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11 Incredible White Cat Facts You’ll Be Surprised to Learn

Gregory Iacono

By Gregory Iacono

British long-haired Munchkin
Image Credit: Sviatoslav_Shevchenko, Shutterstock

There’s no doubt that cats are amazing creatures, which is probably why they’re the 2nd most popular pet in the United States. They come in a wide variety of colors, including black, blue, chocolate, cream, red, and several more. There’s one color, though, that truly stands out in the cat community, and that’s white. Not surprisingly, white cats stand out among all the cat colors and are coveted by cat fanciers worldwide.

If you’re the lucky owner of a white cat, the 11 incredible facts about them below will be a true treat! Read on to discover them all and get a better appreciation of these beautiful white felines.

hepper single cat paw divider

The 11 Incredible Facts About White Cats

1. Most White Cats With Two Blue Eyes Are Deaf

It’s estimated that around 80 to 85% of cats with white fur and two blue eyes are deaf. That’s because an autosomal dominant gene, commonly called the “W gene,” only affects white cats. The W gene has an interesting effect on cells called melanoblasts. Melanoblast cells produce melanin, the natural chemical that produces the color of a cat’s skin, hair, and eyes.

When a cat has the W gene, it causes a chemical imbalance that significantly reduces the production of melanin, which makes your cat white, gives it blue eyes, and, unfortunately, kills the tiny hairs in a cat’s ear that enable it to hear. If the W gene is recessive, the chance a cat will be white, have blue eyes, and be deaf in one or both ears is extremely high.

white ragdoll cat looking at something in the distance
Image Credit: In Green, Shutterstock

2. Pure White Cats Have Little or No Color

Most people think of white as a color, but the truth is that white is an (almost) complete lack of color. In effect, a white cat is uncolored because it has no melanin. The reason is the W gene that we discussed in fact #1. When a cat is born with the recessive W gene, its skin, fur, and eyes can be affected and have little or no color. Blue eyes? They aren’t blue at all because they have no pigment. What you see are colors being reflected off of the collagen fibers in your cat’s eyes.

3. A White Cat Can Get a Severe Sunburn

Most people, even those who’ve had cats for years, don’t realize that all cats can get sunburned if they stay in the sun too long. White cats, however, have the highest risk of sunburn because of their lack of melanin. That’s right, melanin not only determines a cat’s color but also protects a cat’s skin from the sun’s UV rays.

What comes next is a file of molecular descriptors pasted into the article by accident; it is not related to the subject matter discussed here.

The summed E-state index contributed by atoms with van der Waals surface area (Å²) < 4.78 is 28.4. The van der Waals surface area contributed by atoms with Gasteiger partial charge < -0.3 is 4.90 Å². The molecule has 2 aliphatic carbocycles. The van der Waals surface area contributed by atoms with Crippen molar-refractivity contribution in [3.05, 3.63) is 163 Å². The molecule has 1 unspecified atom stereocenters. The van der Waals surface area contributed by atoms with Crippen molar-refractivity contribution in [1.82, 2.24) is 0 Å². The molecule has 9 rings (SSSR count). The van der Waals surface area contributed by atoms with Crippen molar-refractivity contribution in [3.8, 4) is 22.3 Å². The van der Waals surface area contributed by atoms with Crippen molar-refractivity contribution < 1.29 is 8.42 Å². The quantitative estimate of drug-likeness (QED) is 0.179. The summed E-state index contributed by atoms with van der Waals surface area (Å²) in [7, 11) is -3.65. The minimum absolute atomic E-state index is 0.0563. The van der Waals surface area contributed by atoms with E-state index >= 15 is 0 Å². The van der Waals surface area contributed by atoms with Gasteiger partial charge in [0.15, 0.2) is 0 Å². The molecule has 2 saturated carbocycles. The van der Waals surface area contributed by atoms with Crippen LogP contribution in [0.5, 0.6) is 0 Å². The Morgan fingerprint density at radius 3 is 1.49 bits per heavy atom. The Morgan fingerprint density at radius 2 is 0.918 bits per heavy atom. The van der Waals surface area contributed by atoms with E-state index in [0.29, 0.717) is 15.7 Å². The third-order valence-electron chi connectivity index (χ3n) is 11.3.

Without melanin, a white cat is at a very high risk of sunburn. Even worse, a cat can develop skin cancer if they get repeated sunburns (technically known as solar dermatitis). To prevent this tragedy, ensure your white cat doesn’t stay in the sun too long.

white european shorthair cat
Image Credit: andiroth, Pixabay

4. Pure White Is the Rarest Cat Color

According to Dr. Hannah Hart, DVM 1, only about 5% of cats have pure white coats. That’s because it takes a rare combination of the W gene handed down from the cat’s mother and father. In short, if you have a pure white cat, you have an exceptional cat that only accounts for 5% of the cat population.

5. Many Cultures Believe White Cats Bring Good Luck

Most people have heard the unfounded tales of black cats bringing bad luck. For example, who hasn’t heard that you shouldn’t let a black cat cross your path? However, the exact opposite is true with white cats, and many cultures believe they bring good luck. In fact, some cultures celebrate when a white cat crosses their path, and many go out of their way to adopt a white cat.

In Russia, it’s believed that owning a white cat will bring riches and wealth to your family. In ancient Egypt, white cats were considered sacred and were thought to be able to catch the glow of a beautiful sunset and shine it on their owner. One superstition in colonial America was that dreaming of a white cat meant you’d have good luck. It should be noted that many parts of Europe, even today, consider white cats bad luck.